Many fields of research converge to assess the impact of plants on human health, well-being, and nutrition. However, even with a recent history of horticulturists contributing to human–plant interaction work, much of the current research is conducted outside the context of horticulture and specifically outside of consumer horticulture (CH). To connect CH to research being conducted by other disciplines that explore the role of plants in improving human quality of life, a workshop was held on 1 Aug. 2018 in Washington, DC, at the American Society for Horticultural Science (ASHS) annual conference. The workshop focused on current food science, nutrition, and crop-breeding efforts to enhance nutrition and flavor, and human health and well-being research related to nature and plant interactions in an increasingly urban population. Following these presentations regarding potential research linkages and collaboration opportunities, a facilitated discussion identified ways to improve future CH research and foster collaborative work. Action items identified included connecting research and vocabulary to help cultivate an interest in plants in younger generations; supporting awareness of collaborative opportunities with health, nutrition, urban planning, and public health practitioners; ensuring CH is known to administrators; and taking responsibility for initiating communication with colleagues in these areas.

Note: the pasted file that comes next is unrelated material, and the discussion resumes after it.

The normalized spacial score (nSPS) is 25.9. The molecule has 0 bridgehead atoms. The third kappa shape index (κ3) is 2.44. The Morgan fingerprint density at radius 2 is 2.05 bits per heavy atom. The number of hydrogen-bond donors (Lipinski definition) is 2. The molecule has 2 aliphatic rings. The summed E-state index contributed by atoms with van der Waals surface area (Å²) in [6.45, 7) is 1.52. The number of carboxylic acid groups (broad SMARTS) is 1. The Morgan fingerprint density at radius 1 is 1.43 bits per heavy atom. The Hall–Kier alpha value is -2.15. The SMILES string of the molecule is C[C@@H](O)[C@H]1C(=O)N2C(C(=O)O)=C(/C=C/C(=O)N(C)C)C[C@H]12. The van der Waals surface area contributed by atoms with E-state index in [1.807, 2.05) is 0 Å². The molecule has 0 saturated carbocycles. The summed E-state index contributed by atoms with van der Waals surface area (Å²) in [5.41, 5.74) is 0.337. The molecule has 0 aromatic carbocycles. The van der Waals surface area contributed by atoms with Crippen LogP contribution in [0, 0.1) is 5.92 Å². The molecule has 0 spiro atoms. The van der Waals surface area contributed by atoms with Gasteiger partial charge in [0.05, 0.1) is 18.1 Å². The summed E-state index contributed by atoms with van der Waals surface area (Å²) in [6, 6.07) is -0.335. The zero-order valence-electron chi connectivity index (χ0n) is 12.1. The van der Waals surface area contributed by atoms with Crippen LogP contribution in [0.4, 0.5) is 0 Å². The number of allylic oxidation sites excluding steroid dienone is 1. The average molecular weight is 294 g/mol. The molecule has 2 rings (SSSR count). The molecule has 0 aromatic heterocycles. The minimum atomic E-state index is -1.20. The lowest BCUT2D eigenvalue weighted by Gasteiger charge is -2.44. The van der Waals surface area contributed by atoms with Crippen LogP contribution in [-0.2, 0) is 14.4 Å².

Illuminating the many beneficial roles of plants in human lives, diets, and environments requires interdisciplinary study in a variety of scientific fields. A large body of research addresses human–plant–nature interactions and includes contributions from medicine, public health, human nutrition, social science, and environmental psychology (Bratman et al., 2015b; Bringslimark et al., 2009; de Vries et al., 2003; Dorn et al., 2018; Goldman, 2014; Kaplan and Kaplan, 1989; Simon, 2014) as well as early work in this field by horticulturists (Lohr and Relf, 2000; Lohr et al., 1996; Relf, 1990, 1992; Relf and Lohr, 2003; Shoemaker et al., 1992). Recent research has been summarized here to provide an overview of the physical, mental, and social benefits of human interaction with plants, nature, and green environments (Bowler et al., 2010; Cameron, 2014; de Vries et al., 2013; Hartig et al., 2014; Keniger et al., 2013; Lohr, 2011; Thompson, 2011; van den Berg and van den Berg, 2015). Additional research explores crop breeding, traditional food production, and economics, as well as public health and consumer perspectives (Bliss, 1999; Goldman, 2014; Hansson et al., 2018; Patil et al., 2014).